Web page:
By Ivan Drury
Originally published in The Volcano

On May 16th, Vancouver City Council passed a motion to support the United We Can bottle depot to move from its long-time home at the 000 block of East Hastings to an industrial area south of Terminal Avenue. The Vancouver Police Department celebrated the move as breaking up “crime” on a public street and said that the new location would be less likely to become a gathering place because it is isolated from the surrounding community. City Hall will be supporting United We Can’s rent at the new location with money from the Housing Endowment Fund because, although it will not be providing housing, it will be “revitalizing the Downtown Eastside”.

The move will bring two major changes for low-income Downtown Eastside residents.

First, the new United We Can will be far from the heart of the community so they will also put drop-off stations in the DTES and around the city… except binners won’t be able to get cash there. They will have to accept “cashless vouchers.” That’s right, another double standard.

The second major change will be in the mood and feel in the heart of the community as the bottle depot block is cleared out and another public space visible to the commuter scene is sanitized and the presence of low-income people removed. The Downtown East went down to the bottle depot block and spoke with some regulars there about what the break-up of the block means to them.

Tony Snakeskin

Moving the bottle depot is more gentrification. They want to clear the street for fancy stores and people with money. It means we won’t have a place for our people. We’ll get pushed and squeezed out, what do you call it? Displaced. They want to squeeze us out.

This block feels like home. It doesn’t feel like home in the industrial area at Main and 3rd. Home is where I know where I fit in among people and where people fit in with my life. I know who is my friend and who is not. It’s home.


I don’t think the bottle depot should be moved at all because everyone is just naturally here. It’s home.

Everybody gets along, hangs out and looks after each other. That’s what I mean by home.

The city is trying to get everybody from the Downtown Eastside out of this area. They want to move us to another location probably where they don’t want to sell property.

I don’t think it’s going to happen. We all get along here and we’re not going to let any more people get lost from our community.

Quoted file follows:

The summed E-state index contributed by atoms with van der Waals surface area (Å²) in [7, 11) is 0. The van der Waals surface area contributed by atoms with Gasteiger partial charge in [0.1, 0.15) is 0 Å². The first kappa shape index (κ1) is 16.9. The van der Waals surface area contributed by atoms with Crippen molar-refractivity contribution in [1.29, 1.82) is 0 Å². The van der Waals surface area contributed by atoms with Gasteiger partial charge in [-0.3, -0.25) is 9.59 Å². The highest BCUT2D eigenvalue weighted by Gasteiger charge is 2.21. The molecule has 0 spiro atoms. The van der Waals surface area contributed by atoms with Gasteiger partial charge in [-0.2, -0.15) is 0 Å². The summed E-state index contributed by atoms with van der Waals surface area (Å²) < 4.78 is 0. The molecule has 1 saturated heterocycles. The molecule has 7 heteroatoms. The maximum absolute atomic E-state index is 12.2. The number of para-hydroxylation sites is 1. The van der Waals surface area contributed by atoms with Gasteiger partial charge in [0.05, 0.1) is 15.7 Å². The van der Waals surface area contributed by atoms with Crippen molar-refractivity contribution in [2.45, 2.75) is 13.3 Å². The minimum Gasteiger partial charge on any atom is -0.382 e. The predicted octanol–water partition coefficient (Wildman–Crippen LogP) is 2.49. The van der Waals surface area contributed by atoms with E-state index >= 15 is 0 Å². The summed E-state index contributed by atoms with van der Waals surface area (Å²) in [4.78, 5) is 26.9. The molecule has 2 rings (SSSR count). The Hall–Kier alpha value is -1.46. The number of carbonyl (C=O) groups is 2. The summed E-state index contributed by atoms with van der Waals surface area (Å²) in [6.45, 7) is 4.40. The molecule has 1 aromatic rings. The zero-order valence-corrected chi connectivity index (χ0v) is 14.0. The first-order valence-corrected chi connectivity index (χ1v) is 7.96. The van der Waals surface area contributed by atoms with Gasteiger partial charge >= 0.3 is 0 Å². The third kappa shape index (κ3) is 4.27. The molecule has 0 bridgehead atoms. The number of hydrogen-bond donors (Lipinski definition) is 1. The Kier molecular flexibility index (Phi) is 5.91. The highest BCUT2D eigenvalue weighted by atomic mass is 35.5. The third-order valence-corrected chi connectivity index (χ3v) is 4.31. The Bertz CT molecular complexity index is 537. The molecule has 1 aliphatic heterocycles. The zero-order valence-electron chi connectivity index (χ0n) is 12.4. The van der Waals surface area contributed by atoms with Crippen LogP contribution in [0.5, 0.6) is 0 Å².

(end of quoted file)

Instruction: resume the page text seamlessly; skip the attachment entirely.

It used to be nice here with Only Seafoods and souvenir shops, they’re all closed now. It would be nice to have it so the visitors could come. But it should not be expensive so there’s different places for visitors where regular residents can’t go. They shouldn’t be expensive, just regular stores like there used to be with White Spot.

Stella August

They’re pushing our people out. I say absolutely not. It has to be apartments affordable for our people.

I’d like to see the sidewalk scene cleaned up so we have some space to socialize and get along without the garbage and needles. We need a healthy place to socialize, without the police harassment. We need the space to nurture ourselves like we need apartments we can afford with cooking and places to shower. We need to get rid of the SROs.

I watch people try to take advantage of the seniors on pension day and I watch and make sure it doesn’t happen. I say, hey leave the elders alone. If we can’t be together then who is going to look out for the elders?


Everyone has each other’s back down here on the block. If we see someone fighting we protect them. If we see kids coming we say “baby on the block!” and everyone acts respectful. Everyone needs to mingle with their own kind.

What space is safe for women nowadays? It’s not safe on Granville for a native woman. It’s not safe on the West Side. Surrey is really unsafe for women, I’m scared to go there. But here on the block I have family and they get my back. Who else will look out for us but others who live in poverty?